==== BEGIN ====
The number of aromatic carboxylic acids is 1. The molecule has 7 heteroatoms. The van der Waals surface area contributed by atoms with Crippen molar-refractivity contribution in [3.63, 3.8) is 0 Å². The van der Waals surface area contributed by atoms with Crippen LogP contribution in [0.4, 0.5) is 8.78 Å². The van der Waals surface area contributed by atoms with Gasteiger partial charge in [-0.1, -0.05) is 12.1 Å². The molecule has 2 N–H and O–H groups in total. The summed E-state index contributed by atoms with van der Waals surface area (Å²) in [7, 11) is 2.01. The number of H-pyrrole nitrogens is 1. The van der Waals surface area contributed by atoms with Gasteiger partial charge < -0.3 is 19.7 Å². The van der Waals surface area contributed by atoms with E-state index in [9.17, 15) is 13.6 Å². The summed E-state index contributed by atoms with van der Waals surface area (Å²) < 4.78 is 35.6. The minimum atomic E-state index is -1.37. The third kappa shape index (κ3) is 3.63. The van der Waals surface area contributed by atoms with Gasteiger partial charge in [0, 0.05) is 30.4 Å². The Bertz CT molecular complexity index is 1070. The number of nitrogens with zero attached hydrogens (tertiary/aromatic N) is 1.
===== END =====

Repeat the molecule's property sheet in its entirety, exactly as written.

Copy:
The number of aromatic carboxylic acids is 1. The molecule has 7 heteroatoms. The van der Waals surface area contributed by atoms with Crippen molar-refractivity contribution in [3.63, 3.8) is 0 Å². The van der Waals surface area contributed by atoms with Crippen LogP contribution in [0.4, 0.5) is 8.78 Å². The van der Waals surface area contributed by atoms with Gasteiger partial charge in [-0.1, -0.05) is 12.1 Å². The molecule has 2 N–H and O–H groups in total. The summed E-state index contributed by atoms with van der Waals surface area (Å²) in [7, 11) is 2.01. The number of H-pyrrole nitrogens is 1. The van der Waals surface area contributed by atoms with Gasteiger partial charge < -0.3 is 19.7 Å². The van der Waals surface area contributed by atoms with E-state index in [9.17, 15) is 13.6 Å². The summed E-state index contributed by atoms with van der Waals surface area (Å²) < 4.78 is 35.6. The minimum atomic E-state index is -1.37. The third kappa shape index (κ3) is 3.63. The van der Waals surface area contributed by atoms with Gasteiger partial charge in [0, 0.05) is 30.4 Å². The Bertz CT molecular complexity index is 1070. The number of nitrogens with zero attached hydrogens (tertiary/aromatic N) is 1.